Just before dessert, he waves for me to come in, and then introduces me to the group.


They clap and he instructs them to pick the last three Christmas songs for the evening.


He slips me a hundred dollar bill, pats me on the back and says, “I don’t know if you know what my business is, but I run three funeral homes. I see regret everyday. So it’s important for me to thank you for a great year of memories. Have a blessed Christmas.”


In a season where many of my co-workers are increasingly bitter and unhappy because of internal politics, it gets harder and harder to play songs about goodwill, peace and joy.


This tip revives me and gives me new life, not for its generous monetary value, but for reminding me that a very special life was given to death, in order for me to have hope.



A ghost of Christmas past came to visit me at work.


I didn’t see the apparition, but a regular guest informed me that the spirit was hovering over the piano as I played.


The spirit, the guest further elaborated, was definitely female, and enjoyed listening to all the Christmas music, because every time I played a holiday song, the spirit would gently sway back and forth in time to the music.


I didn’t think the guest was drunk.


I have been told numerous times by guests with the gift of the third eye that spirits have been seen to gather around the piano and dance when I’m playing.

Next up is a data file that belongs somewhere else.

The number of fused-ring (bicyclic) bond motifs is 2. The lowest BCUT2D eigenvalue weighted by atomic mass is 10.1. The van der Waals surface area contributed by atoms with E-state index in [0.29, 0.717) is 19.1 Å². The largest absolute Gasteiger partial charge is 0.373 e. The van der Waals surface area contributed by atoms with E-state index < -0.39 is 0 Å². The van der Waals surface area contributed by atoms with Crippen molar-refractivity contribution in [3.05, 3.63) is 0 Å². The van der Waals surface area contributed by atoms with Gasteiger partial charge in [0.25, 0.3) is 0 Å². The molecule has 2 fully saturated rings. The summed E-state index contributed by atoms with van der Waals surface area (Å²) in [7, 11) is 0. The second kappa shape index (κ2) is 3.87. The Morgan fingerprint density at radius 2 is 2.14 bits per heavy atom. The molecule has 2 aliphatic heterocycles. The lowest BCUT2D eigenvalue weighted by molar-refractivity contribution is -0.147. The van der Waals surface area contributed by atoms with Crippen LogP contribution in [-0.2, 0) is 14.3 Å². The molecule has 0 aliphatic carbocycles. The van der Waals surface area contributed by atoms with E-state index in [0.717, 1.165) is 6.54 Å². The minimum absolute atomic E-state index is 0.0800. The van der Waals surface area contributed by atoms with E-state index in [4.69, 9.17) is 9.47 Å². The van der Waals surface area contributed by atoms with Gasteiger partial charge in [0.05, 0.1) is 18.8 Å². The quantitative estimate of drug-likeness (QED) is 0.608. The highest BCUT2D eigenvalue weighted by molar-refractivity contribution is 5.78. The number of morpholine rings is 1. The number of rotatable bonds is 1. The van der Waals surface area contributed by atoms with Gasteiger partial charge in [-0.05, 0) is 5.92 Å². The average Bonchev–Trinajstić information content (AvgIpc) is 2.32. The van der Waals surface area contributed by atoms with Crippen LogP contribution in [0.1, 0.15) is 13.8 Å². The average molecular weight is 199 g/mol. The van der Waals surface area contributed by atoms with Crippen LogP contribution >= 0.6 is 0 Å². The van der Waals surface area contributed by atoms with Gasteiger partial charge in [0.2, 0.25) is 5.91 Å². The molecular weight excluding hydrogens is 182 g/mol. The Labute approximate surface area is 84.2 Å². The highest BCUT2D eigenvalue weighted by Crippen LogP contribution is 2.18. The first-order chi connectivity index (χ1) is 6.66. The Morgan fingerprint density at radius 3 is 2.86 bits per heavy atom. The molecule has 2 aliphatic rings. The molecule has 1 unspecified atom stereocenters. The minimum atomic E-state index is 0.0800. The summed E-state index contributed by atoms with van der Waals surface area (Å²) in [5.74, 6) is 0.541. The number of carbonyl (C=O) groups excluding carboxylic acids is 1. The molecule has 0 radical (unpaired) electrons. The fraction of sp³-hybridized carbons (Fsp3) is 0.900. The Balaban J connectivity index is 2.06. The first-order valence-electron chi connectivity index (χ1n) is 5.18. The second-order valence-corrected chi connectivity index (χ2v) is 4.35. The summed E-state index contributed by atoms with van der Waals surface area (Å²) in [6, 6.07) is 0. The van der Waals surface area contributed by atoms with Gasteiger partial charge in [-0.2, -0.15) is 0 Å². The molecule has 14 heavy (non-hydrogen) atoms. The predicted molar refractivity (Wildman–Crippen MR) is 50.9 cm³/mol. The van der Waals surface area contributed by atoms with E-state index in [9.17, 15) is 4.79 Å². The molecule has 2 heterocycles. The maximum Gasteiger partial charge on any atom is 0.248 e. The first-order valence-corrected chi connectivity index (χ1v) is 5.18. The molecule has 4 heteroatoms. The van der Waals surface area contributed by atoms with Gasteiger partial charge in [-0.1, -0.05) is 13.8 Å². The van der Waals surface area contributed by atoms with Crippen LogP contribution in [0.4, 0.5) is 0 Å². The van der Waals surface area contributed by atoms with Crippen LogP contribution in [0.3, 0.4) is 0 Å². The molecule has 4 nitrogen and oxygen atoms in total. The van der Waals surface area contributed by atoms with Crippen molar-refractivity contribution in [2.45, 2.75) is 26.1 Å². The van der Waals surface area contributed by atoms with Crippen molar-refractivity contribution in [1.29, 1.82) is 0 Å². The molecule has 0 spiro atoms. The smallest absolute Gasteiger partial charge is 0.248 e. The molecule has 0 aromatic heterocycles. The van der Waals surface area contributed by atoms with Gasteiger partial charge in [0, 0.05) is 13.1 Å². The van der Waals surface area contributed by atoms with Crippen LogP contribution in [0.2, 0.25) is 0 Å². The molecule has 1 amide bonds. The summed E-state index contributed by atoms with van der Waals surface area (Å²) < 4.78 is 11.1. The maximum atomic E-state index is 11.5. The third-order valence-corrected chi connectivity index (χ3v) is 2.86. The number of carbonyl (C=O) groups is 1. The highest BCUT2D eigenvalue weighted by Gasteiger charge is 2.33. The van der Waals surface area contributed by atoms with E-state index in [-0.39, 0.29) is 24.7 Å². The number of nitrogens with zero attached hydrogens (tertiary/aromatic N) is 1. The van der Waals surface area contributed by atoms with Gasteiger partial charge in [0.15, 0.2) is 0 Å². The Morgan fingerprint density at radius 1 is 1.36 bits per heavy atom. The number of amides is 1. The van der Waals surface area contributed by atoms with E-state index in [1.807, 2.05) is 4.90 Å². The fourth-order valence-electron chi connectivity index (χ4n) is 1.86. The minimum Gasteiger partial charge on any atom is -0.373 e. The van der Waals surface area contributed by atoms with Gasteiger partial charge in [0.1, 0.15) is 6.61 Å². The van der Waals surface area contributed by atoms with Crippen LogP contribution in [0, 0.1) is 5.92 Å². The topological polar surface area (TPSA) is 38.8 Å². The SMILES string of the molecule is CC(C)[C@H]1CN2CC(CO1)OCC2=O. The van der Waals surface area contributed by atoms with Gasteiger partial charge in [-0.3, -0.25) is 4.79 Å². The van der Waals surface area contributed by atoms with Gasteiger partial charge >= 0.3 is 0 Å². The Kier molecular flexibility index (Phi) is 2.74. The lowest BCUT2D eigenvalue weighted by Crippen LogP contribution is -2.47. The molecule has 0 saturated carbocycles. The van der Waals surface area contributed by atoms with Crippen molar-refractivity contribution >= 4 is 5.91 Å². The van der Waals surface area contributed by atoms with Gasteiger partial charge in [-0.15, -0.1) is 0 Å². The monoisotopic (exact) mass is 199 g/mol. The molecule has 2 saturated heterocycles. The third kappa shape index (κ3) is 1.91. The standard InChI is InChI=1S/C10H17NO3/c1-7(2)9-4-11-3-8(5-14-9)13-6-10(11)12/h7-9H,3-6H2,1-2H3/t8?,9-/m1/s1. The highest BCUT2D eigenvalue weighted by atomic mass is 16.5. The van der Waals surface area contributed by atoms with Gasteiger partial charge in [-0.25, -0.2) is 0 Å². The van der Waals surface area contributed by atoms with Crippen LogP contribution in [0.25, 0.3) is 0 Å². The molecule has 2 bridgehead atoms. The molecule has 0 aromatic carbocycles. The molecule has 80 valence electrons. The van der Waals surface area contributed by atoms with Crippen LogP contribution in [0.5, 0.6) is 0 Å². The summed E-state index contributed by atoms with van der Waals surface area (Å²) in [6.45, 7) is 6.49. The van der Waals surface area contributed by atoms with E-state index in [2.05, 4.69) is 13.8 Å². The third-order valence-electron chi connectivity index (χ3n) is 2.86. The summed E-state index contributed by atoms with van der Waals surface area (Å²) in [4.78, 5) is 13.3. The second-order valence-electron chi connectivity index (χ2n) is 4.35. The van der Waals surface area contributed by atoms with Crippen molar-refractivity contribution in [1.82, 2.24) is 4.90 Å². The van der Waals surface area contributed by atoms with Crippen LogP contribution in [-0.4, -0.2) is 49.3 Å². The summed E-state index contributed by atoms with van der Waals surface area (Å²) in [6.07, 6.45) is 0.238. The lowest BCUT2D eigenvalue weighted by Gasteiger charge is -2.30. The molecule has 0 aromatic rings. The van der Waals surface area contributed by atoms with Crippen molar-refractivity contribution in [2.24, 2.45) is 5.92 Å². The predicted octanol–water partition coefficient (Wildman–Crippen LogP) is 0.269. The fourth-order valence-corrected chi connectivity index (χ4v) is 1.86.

The spirits don’t try to enter my body or touch me, (which is always my first paranoid question,) so I’ve learned to just laugh it off.


“I guess my approval rating goes beyond the grave,” I’ll quip.


But really, I’d like to think that on occasion, one of the spirits this season could be that of my late husband, who proposed to me many Christmases ago, and comes back to say hello.


During this year’s holiday toy drive at the restaurant, the book Brown Bear, Brown Bear What Do You See? was left one night on the shelves where we display all the donations.


I was immediately piqued.


Being a lifelong fan of The Very Hungry Caterpillar myself, I have always loved the joyful expressionistic illustrations of Eric Carle. But I was not familiar with Brown Bear.


So I read it on my next set break.


And over the course of the week, managed to convince several co-workers to become their favorite colored animals, either from the book or imagined.


“White Dog, White Dog, what do you see?” I asked.


“I see a douche bag who thinks he’s hot shit because he’s a doctor,” he replied


“Purple Cat, Purple Cat, what do you see?” I asked


“I see Red Bird chirp, chirp, chirping away, pretending like he actually knows what the F he’s doing,” she replied.


“Blue Horse, Blue Horse, what do you see?” Orange Lion asked me.


“I see some ashy ass folks that need to moisturize,” I replied


It was a fun game. And we all laughed.


Until I asked, “Lavender Gazelle, Lavender Gazelle, what do you see?”


Lavender Gazelle replied, “I see a handsome Blue Horse who could be using his talent to make positive choices but instead is wasting his creativity, time and energy on insulting everything in the forest.”